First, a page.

Oncology care to be provided at primary level

A number of new health services will also be introduced in 2023, including Oncology Clinics at primary care level

The inflation associated with the Russia-Ukraine war did not spare the health sector in 2022, the finance minister said on Monday.

Clyde Caruana said Government had to absorb an increase of around €3 million in medicines prices and a further €4 million in an increase in the consumption of medicines whose price has risen over the past year.

Despite these and other challenges, however, the Minister expressed pride in the fact that Malta’s health services were once again singled out for praise by the World Health Organisation.

Free medicines

A number of new medicines and treatments will be added to the Government Formulary, and provided free-of-charge.

These include a Human Papillomavirus (HPV) vaccine, for all boys born from 2000 onwards; as well as free medicines for multiple sclerosis.

A wider range of patients will also benefit from medicines to treat diabetes and osteoporosis; while people receiving gamete-donation from third parties, will start to benefit from stimulant medications, in conjunction with the services offered by Assisted Reproductive Technology Clinic (ART).

The Government Formulary will also be updated to provide a number of these medications free of charge.

Another fund will be provided for urgent cases of suspected or diagnosed cancer, with the necessary treatment provided within a 12-week period.

Chemotherapy Pumps, that patients can use from the comfort of their home, will also be provided for free, if and as prescribed by the caring consultant.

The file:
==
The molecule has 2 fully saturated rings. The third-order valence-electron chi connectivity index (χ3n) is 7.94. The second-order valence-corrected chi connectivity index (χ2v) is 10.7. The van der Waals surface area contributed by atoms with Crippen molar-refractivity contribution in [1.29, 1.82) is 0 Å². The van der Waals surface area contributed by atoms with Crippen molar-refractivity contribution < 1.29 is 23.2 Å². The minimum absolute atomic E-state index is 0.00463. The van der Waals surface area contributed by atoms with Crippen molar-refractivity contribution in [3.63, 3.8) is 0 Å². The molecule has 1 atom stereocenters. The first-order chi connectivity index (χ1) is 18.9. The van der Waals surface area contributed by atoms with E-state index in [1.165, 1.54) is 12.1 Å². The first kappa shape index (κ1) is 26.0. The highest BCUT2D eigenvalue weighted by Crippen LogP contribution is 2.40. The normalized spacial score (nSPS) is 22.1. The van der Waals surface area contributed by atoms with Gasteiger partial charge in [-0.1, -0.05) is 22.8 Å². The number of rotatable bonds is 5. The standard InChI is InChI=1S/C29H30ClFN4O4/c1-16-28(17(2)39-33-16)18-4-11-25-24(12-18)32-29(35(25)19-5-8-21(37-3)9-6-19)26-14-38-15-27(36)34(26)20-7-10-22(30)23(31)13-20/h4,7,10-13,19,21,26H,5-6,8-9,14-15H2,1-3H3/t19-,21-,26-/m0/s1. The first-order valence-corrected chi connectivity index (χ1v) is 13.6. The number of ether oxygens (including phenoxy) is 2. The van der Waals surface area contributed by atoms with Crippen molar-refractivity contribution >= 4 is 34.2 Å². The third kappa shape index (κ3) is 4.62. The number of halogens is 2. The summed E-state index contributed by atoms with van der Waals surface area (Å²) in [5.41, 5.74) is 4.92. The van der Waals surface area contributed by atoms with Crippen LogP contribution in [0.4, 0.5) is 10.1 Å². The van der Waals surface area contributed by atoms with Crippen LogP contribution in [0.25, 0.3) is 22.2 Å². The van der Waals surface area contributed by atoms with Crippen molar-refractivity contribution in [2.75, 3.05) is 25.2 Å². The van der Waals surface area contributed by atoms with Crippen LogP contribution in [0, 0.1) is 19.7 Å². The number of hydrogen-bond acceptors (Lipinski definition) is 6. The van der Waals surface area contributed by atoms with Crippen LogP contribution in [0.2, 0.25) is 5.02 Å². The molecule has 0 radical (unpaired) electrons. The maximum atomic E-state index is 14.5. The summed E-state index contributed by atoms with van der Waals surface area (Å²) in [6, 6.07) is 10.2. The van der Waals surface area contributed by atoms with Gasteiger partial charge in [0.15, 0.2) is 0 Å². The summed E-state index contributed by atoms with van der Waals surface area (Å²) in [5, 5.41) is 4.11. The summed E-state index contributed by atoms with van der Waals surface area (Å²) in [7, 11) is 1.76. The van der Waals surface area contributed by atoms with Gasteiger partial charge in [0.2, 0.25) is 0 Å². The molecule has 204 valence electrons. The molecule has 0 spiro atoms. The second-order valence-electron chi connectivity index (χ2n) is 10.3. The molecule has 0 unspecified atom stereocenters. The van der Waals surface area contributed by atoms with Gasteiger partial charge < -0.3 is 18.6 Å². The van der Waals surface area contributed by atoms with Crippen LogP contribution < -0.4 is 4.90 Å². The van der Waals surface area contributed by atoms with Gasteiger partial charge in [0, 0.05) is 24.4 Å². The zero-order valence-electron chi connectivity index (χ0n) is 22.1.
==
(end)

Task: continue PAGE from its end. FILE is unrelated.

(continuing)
New Services

A number of new health services will also be introduced in 2023: including Oncology Clinics at primary care level; a new Diabetes Centre at the Qormi Health Centre; the introduction of Genitourinary (GU) Clinics within the community; as well as GP Appointment Clinics in Health Centres.

Patients suffering from hyperglycaemia (high blood sugar) will also benefit from an extension of the Remote Patient Monitoring project.

The services provided by the Assisted Reproduction Clinic – previously limited only to couples seeking to have their first child – will be extended also to those who wish for a second child. Pre-Implantation Genetic Testing (PGTM) will also be offered, in accordance with the protocols of the Embryo Protection Authority.

The already-introduced ‘Nurse Navigator’ service – which provides assistance to patients and families, from the moment of diagnosis until the end of the medical process - will be extended to the Sir Anthony Mamo Oncology Centre (SAMOC) Hospital.

Patients residing in Gozo, who have completed their cancer treatment, will also benefit from the Holistic Needs Assessment (HNA) Clinic service, offered at the Gozo General Hospital.

Community services currently provided by Mater Dei Hospital will be expanded through Point of Care (POC) testing, aimed at dealing with serious sexually-transmitted diseases as promptly as possible.

In addition, the services currently provided by the Child Development Assistance Unit (CDAU) and Child and Young People’s Services (CYPs), will be centralised into a single, state-of-the-art centre.